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Classy Australian Obituary Calls 'Thorn Birds' Author Fat, Ugly, National Treasure
So here's a tip for obituary writers: If you're writing a big piece on one of your country's most famous writers, and it's going to run under the headline "A TRUE NATIONAL TREASURE," you just might not want to lead off your remembrance by calling said author a plain-looking fatty:
And that's how Rupert Murdoch's paper The Australian remembered Colleen McCullough, author of the ultrasupermega bestseller The Thorn Birds and arguably Australia's best-known writer (go ahead, try to name another Australian novelist), who died this week. After all, if you're going to memorialize a much-loved lady writer, the main thing you want to focus on is her dress size. Oh, and then eventually you can get to the stuff about her successful career as a neuroscientist and how she started writing novels at 40, managed an international best-seller with her second book, and was incidentally named one of Australia's "100 National Living Treasures."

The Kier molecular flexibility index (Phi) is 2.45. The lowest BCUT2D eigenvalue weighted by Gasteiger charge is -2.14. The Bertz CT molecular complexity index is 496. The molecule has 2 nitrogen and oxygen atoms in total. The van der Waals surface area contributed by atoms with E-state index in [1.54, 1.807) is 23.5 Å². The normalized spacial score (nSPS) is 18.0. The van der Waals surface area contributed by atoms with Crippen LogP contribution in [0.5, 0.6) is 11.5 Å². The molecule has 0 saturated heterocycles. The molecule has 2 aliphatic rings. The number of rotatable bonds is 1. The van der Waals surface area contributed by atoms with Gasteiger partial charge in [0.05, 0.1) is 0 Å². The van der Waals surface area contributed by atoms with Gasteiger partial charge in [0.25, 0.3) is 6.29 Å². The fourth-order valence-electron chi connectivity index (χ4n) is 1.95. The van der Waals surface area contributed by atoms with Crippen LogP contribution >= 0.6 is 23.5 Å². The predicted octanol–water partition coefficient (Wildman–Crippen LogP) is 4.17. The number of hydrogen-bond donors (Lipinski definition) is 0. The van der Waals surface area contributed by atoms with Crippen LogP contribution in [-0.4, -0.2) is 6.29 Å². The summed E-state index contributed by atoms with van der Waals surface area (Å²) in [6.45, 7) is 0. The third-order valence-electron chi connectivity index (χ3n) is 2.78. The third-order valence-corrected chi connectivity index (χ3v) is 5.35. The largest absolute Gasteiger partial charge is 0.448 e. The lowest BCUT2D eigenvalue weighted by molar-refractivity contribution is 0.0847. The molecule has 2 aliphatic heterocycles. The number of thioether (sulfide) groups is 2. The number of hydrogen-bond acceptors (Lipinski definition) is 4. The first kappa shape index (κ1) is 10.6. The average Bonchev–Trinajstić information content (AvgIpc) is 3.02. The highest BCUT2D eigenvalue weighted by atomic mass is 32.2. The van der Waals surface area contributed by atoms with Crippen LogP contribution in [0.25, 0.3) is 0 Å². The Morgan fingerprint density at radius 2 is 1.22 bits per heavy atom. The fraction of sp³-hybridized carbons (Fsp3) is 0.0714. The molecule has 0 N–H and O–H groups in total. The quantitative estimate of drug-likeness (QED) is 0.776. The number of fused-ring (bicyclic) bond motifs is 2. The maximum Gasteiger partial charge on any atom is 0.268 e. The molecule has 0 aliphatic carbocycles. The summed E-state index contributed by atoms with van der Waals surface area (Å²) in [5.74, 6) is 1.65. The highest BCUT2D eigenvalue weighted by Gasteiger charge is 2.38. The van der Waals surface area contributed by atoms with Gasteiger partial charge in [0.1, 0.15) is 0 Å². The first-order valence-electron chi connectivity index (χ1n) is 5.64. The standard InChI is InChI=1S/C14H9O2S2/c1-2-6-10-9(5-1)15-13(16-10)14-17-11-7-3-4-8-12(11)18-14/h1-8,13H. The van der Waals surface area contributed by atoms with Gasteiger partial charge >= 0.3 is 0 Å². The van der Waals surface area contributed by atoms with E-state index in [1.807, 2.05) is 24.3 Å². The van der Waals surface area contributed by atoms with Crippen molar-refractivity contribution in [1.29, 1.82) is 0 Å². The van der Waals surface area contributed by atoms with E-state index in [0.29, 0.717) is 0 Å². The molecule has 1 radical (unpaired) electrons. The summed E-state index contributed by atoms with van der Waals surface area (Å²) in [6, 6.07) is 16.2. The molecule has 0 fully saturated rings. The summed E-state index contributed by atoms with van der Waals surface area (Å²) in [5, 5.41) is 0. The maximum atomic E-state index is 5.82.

The Guardian called the obit "churlish," which is a good English word that we promise to use more often, and noted that the obituary had at least one positive side effect: a whole bunch of people on Twitter imagining how The Australian would memorialize them:
On the other hand, as churlish obituaries go, it's pretty hard to top the gratuitous grave-pissing that Fox News (another Murdoch / Newscorp property, imagine that) managed for Kurt Vonnegut in 2007, with reporter James Rosen calling Vonnegut's work "despondent leftism" and closing the piece with this charming kick at the headstone:
Vonnegut, who failed at suicide twenty-three years ago, said thirty-four years ago that he hoped his children wouldn’t say of him, when he was gone, that he made wonderful jokes but he was such an unhappy man. So I’ll say it for them.
So if you want to write obituaries for a Murdoch outlet, it really helps if you're one of these:
UPDATE: Thanks to sharp-eyed commenter Callyson, who notes a detail we overlooked in the Guardian piece: the Australian political blogCrikey says that The Australian's obituary
was written some years ago by a male obituary writer who has since passed away himself. A source with knowledge of the matter declined to name and shame the writer.
That should make for a heck of a correction: "Those responsible for slagging the dead writer are themselves dead writers, who we will now slag."